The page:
It is not enough to ascertain the number of binders required to run the machine, in order to determine precisely the time saved. Say 8 hands are required for this purpose in heavy wheat, and where the rows are pretty long, and such situations are the most favorable to the reaper, and six where the wheat is lightest and the rows short, and a good deal of time consequently lost in turning. Are six cradlers saved in the former case, and four in the latter, estimating the driver and raker, who ought to be good and efficient hands, as of equal value with cradlers? Certainly not; and for this reason. The reaper cannot be started as long as there is any dew on the wheat in the morning, nor can it operate after much as fallen in the evening. At such times the hands that attend the machine have to be employed in some other way; and moving from one kind of work to another is always attended with more or less loss of time. Nor is this all. In shocking wheat after the machine, some loss of time is also incurred. Where we use the cradles, the binders follow immediately behind them, and then come the pickers-up, followed by the shockers, and the whole work goes on together. The reaper, however, when operating in long rows, as it must do to work to advantage, scatters the work so much, leaving it in long narrow strings, that shockers cannot find constant employment in following it. We have found it necessary, therefore, to stop a part of our cradles, once a day, in order to bring up the shocking after the machines, which certainly occasions some loss of time. Still I think on the whole that the securing of our crop has been somewhat expedited by the use of these machines; and if binders could have been hired to operate them, without stopping the cradles for the purpose, our harvest would have been very materially shortened; and the loss of wheat would unquestionably have been much less.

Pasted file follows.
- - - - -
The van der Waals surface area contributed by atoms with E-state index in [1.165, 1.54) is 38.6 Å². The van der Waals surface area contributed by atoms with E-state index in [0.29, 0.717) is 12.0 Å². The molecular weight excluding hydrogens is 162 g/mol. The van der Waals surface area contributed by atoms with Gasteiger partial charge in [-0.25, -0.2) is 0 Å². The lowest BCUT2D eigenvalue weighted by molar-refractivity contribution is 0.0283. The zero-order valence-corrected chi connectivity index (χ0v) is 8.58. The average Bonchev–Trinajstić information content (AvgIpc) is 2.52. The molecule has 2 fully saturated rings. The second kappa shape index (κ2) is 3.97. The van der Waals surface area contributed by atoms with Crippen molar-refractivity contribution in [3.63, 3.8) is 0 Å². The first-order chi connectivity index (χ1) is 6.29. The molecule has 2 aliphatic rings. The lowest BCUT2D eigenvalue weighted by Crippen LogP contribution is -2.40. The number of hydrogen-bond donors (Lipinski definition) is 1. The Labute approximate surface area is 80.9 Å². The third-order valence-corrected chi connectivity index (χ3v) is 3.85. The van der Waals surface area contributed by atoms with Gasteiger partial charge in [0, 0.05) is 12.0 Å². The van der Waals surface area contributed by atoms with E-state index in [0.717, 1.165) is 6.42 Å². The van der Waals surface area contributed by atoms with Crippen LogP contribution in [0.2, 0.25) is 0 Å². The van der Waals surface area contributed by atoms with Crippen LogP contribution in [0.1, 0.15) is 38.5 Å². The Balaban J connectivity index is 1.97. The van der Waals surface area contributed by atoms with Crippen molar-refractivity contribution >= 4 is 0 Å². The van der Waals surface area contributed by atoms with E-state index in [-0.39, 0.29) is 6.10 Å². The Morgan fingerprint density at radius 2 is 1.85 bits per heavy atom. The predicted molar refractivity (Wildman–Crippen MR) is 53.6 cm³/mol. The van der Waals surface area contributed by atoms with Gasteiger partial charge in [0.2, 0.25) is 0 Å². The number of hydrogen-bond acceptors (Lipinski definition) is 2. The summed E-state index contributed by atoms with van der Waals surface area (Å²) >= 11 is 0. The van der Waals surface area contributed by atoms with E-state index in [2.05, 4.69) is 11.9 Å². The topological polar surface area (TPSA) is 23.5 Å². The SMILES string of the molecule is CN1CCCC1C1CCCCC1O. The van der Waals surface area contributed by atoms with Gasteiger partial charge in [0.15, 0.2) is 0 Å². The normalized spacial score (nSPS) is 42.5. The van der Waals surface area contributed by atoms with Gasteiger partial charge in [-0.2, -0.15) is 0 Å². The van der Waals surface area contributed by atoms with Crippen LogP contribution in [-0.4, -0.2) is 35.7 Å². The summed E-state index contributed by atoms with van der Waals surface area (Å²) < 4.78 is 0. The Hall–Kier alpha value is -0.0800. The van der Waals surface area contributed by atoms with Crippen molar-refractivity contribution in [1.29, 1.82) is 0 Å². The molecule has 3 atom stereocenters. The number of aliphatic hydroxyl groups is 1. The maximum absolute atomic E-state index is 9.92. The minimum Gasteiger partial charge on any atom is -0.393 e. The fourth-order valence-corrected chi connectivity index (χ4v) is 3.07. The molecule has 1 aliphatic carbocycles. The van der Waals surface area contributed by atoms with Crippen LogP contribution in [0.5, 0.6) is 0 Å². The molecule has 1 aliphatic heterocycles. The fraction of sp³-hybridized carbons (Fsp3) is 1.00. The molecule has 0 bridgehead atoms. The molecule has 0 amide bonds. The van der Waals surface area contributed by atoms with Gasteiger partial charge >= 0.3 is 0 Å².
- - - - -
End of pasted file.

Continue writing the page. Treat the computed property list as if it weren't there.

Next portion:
It would add greatly to the value of these machines, if the ingenious inventor, Mr. Hussey, could devise some way to make them cut damp straw; so that they might be kept at work all day. Whatever Mr. Hussey has not accomplished, however, is, I am sure, owing to the intrinsic difficulty of making the improvement desired; for the wonder with me is not that he has achieved no more, but that he has done so much.
The reaper compares most advantageously with cradles in cutting heavy wheat that stands well, cutting it quite as rapidly as it would a lighter crop, which the cradles would not do; or in cutting fallow wheat that inclines altogether one way. The fallow wheat, however, must be cut the way it inclines, the knife going under it, and it is laid beautifully, as it falls from the machine, for the binders; but the machine must go back without cutting. I am not of opinion that the reaper will answer in all situations, or will even supersede the use of the cradle altogether; but I incline to think that it may be used to great advantage in securing parts of almost every large crop; at least on level land.